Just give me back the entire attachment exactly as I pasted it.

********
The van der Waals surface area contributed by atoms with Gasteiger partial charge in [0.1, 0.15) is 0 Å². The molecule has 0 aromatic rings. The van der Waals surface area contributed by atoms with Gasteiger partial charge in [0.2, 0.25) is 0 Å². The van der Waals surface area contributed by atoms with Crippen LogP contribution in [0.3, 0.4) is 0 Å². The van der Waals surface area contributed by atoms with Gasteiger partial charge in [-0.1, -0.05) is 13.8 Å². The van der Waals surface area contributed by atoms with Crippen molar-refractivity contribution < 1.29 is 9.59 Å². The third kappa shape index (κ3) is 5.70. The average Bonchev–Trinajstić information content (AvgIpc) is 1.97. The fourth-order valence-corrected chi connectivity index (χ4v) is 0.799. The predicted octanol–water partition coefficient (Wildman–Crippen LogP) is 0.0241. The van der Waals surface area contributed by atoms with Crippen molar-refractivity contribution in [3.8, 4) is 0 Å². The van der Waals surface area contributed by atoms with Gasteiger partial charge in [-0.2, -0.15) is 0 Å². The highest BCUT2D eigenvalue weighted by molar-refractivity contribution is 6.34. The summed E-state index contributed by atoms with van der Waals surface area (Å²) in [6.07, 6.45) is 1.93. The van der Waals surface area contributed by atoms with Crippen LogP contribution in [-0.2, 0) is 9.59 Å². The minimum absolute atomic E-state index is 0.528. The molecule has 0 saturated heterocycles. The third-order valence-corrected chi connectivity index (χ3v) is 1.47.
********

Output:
The van der Waals surface area contributed by atoms with Gasteiger partial charge in [0.1, 0.15) is 0 Å². The molecule has 0 aromatic rings. The van der Waals surface area contributed by atoms with Gasteiger partial charge in [0.2, 0.25) is 0 Å². The van der Waals surface area contributed by atoms with Crippen LogP contribution in [0.3, 0.4) is 0 Å². The van der Waals surface area contributed by atoms with Gasteiger partial charge in [-0.1, -0.05) is 13.8 Å². The van der Waals surface area contributed by atoms with Crippen molar-refractivity contribution < 1.29 is 9.59 Å². The third kappa shape index (κ3) is 5.70. The average Bonchev–Trinajstić information content (AvgIpc) is 1.97. The fourth-order valence-corrected chi connectivity index (χ4v) is 0.799. The predicted octanol–water partition coefficient (Wildman–Crippen LogP) is 0.0241. The van der Waals surface area contributed by atoms with Crippen molar-refractivity contribution in [3.8, 4) is 0 Å². The van der Waals surface area contributed by atoms with Gasteiger partial charge in [-0.2, -0.15) is 0 Å². The highest BCUT2D eigenvalue weighted by molar-refractivity contribution is 6.34. The summed E-state index contributed by atoms with van der Waals surface area (Å²) in [6.07, 6.45) is 1.93. The van der Waals surface area contributed by atoms with Crippen LogP contribution in [-0.2, 0) is 9.59 Å². The minimum absolute atomic E-state index is 0.528. The molecule has 0 saturated heterocycles. The third-order valence-corrected chi connectivity index (χ3v) is 1.47.